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Japanese Fathers by Bill Watanabe

My father was a little man – that is, short in stature; he stood barely over 5 feet tall but he was a strong Issei male figure in our Japanese American household.  By the time I was in middle school, I was bigger and quicker than he was but I was also taught to hold our parents in great respect so size did not matter and I always held him in high respect as if he were a giant.   Though he rarely disciplined me, I knew he was the boss of our family and I cannot recall ever willfully disobeying my father.

A father-story I will never forget came from a man named Mas Fukai.  Many of you younger folks may not have heard of Mas Fukai but he was an active civic leader in the South Bay for many years, and most notably, he was Chief of Staff to County Supervisor Kenneth Hahn back in the 1970’s and 1980’s.  There is a nice park named after Mas Fukai in Gardena.  Mas was a successful businessman, served on the Gardena City Council for many years, and was extremely dedicated to community services especially for youth and sports.   

Mas was born just before the Great Depression and his family had a farm in the Southbay before the war; it was tough times for many people in America who were struggling to get by.  According to Mas (and to my imperfect memory of his telling of the story), he was a rambunctious youngster and one day he stole a fruit from a neighborhood grocer who saw him commit the act.  The grocer came to the Fukai residence and reported the theft to Mas’ father.   

Mas was taken by his father to the woodshed – literally.   His father took a thin reed-like stick from the shed and held it in his hand – Mas thought he was about to get a licking for his misdeed.  Surprisingly, the father gave the stick to young Mas and told him to strike him in the face with the stick.   Mas, being a young boy and raised to revere and respect his father, resisted and said he could not do such a thing.   His father became angry and ordered Mas to strike him in the face with the stick – Mas did as he was told and gave his father a weak blow to the cheek.   His father, in an angrier voice, told him to strike him hard, with all his might!   Mas, with tears in his eyes, raised the stick and swung hard and hit his father again in the cheek with a loud “thwack”.   His father took the stick and looked down at his son and said “Mas – do you see this red welt on my face? – you hurt me – but this pain is nothing compared to how much you hurt me and the family when you stole that fruit from our neighborhood grocer!”  Mas said after that he never ever stole anything again and as I mentioned, went on to a distinguished career in business and public service.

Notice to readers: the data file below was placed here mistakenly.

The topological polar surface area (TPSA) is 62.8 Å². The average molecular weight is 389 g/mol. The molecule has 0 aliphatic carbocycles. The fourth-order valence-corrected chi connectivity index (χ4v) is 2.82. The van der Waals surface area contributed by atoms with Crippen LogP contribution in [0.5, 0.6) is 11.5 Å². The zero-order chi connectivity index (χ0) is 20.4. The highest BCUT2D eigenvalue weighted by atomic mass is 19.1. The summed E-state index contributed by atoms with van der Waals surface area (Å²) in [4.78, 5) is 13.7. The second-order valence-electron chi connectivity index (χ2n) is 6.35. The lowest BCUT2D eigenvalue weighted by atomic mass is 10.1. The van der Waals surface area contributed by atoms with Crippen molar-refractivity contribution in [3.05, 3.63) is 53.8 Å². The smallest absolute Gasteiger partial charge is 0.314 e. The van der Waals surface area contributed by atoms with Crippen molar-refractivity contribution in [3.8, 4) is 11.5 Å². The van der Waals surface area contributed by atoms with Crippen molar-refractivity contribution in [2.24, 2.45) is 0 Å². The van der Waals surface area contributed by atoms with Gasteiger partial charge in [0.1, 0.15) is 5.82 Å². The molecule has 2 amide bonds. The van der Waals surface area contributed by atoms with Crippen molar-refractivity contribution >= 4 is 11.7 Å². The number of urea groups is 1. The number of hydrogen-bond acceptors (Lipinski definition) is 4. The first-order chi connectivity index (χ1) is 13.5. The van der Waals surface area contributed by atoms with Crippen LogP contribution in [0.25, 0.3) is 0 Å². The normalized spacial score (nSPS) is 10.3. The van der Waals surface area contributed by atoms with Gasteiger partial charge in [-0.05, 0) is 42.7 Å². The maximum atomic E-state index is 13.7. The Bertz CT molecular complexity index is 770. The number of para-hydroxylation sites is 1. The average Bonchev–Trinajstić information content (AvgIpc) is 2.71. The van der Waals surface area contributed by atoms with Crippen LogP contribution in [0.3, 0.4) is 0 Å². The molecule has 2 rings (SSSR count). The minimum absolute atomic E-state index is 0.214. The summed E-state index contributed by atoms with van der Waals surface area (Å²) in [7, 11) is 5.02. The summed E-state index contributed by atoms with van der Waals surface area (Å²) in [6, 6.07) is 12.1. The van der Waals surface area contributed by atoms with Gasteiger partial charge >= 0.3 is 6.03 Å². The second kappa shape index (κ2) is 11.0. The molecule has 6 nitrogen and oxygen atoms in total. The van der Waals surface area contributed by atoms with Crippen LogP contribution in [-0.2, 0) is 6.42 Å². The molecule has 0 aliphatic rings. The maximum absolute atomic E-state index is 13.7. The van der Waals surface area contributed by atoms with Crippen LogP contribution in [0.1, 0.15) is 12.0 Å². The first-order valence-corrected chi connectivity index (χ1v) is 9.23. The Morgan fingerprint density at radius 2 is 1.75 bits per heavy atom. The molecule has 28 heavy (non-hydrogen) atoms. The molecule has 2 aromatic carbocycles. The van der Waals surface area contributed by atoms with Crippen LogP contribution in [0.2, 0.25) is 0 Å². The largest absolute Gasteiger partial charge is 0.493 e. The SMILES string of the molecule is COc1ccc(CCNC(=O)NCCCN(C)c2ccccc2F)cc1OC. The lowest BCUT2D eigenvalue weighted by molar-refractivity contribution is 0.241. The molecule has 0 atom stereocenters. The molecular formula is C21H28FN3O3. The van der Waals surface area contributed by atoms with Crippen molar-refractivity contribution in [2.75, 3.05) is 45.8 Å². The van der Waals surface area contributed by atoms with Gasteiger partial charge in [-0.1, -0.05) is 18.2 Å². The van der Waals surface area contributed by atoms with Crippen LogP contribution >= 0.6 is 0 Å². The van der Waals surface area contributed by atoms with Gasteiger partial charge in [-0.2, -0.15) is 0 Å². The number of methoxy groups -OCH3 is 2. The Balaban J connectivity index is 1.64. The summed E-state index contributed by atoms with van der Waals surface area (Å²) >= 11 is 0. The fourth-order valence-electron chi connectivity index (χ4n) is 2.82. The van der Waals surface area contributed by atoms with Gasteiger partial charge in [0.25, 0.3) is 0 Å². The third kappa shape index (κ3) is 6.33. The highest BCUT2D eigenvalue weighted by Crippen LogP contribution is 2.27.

Our Issei parents often did not show love in physical or demonstrative ways (like hugging and kissing) and they were often frugal with their verbal praises, but for the most part, they did love us and did the best they could to show it.   My father never told me in words that he loved me but as I think about it, he showed it in little ways every day so there was never ever any doubt.   In my case, I try to show my child that I love her in the non-verbal ways as my father did, but I also try to tell her in words whenever I can that I love her a lot – which feels good for both of us.  

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